Google patches severe Android boot mode vulnerability

The critical vulnerability left Android devices open to denial of service and privilege escalation attacks.
Written by Charlie Osborne, Contributing Writer

Google has resolved a dangerous Android vulnerability which allowed attackers to reboot Nexus devices into custom boot modes, leading to spying and remote attacks.

Patched as part of Google's January Android security bulletin, the flaw, CVE-2016-8467, grants cyberattackers the ability to use PC malware or malicious chargers to reboot a Nexus 6 or 6P device and implement a special boot configuration, or boot mode, which instructs Android to turn on various extra USB interfaces.

According to IBM X-Force Application Security Research Team researchers Roee Hay and Michael Goberman, who revealed further details of the vulnerability in a blog post, the flaw gives attackers access to interfaces which offer additional control over a compromised device.

In particular, the Nexus 6 the modem diagnostics interface is of concern as accessing this platform gives attackers access to the modem, which compromises "confidentiality and integrity," the team says.

Once an attacker has gained access to the modem they can intercept phone calls, for example. It would also be possible to sniff mobile data packets and grab information including GPS coordinates of the device for tracking, place phone calls, steal call information and either access or change nonvolatile (NV) items or the EFS partition of a device.

See also: Google patches Dirty Cow vulnerability in latest Android security update

IBM says that if Android Debug Bridge (ADB) is enabled on the device, PC malware or a malicious charger can boot the target device with the special boot mode configuration. Once connected, the user is forced to accept the PC or charger permanently, a few commands are issued, and the device is rebooted.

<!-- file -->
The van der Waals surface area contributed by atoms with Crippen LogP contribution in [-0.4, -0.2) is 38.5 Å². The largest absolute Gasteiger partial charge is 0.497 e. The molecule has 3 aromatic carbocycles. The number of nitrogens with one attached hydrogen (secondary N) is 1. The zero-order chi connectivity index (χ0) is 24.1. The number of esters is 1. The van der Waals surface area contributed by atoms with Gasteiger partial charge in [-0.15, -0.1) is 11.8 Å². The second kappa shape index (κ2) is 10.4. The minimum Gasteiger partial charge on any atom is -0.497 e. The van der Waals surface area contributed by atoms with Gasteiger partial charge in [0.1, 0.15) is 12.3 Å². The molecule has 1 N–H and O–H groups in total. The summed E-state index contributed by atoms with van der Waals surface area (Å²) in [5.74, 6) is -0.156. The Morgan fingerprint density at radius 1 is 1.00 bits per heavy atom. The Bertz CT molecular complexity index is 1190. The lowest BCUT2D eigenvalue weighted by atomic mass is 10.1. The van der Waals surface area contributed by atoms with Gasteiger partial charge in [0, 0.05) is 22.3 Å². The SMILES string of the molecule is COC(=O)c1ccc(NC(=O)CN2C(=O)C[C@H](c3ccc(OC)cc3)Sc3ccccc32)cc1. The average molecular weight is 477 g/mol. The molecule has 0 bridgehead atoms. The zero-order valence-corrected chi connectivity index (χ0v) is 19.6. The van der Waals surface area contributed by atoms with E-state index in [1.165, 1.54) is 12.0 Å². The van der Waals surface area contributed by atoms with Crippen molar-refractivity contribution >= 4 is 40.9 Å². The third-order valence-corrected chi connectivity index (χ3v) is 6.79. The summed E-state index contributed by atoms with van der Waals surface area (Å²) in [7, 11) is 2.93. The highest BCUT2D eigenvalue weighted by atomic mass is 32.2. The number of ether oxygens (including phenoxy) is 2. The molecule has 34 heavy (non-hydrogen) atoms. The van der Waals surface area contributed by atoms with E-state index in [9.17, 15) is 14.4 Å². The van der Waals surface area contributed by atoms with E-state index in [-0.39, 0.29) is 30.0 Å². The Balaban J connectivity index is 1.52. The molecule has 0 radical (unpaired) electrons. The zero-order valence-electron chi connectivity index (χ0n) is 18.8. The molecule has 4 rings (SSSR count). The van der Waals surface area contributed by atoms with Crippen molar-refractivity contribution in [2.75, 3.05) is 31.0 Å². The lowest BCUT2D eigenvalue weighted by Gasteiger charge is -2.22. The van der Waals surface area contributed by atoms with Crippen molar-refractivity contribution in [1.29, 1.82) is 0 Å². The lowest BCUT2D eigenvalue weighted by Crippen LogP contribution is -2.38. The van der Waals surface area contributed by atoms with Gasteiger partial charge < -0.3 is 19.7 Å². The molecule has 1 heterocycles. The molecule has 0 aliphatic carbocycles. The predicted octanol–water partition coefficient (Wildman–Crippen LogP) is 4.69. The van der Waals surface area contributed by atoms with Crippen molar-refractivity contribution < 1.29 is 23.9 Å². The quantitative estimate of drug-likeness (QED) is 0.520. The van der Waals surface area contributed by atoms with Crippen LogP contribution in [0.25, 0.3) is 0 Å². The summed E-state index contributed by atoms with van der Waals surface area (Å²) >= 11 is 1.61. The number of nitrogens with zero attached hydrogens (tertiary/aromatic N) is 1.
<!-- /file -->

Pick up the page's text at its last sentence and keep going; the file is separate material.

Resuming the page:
"Every future boot from this point forward will have the boot mode configuration enabled," IBM says. This means the attack is persistent and no longer requires ADB to run, although it still requires USB access."

"Therefore, the attacker only needs the victim to enable ADB once," the researchers added. "Moreover, a lucky attacker might wait for the device to be in fastboot mode, which requires no authorization from the victim. This, however, is less likely."

If attackers have physical access to the device, they can also reboot it into the custom boot mode manually.

These issues are less severe on the Nexus 6P due to firmware protections, however, a quirk in the device type means attackers can open ADB sessions even if the mode has been disabled.

In addition, due to the inclusion of additional USB interfaces in both device types, attackers can also access other interfaces to send or on SMS messages and potentially bypass two-factor authentication, escalate privileges, change radio settings and access a wide range of mobile device features.

Google has now patched the flaw by forbidding a locked bootloader to boot with the dangerous boot modes.

In December, researchers revealed that a new variant of Android malware called Gooligan was exploiting unpatched vulnerabilities to steal sensitive user data.

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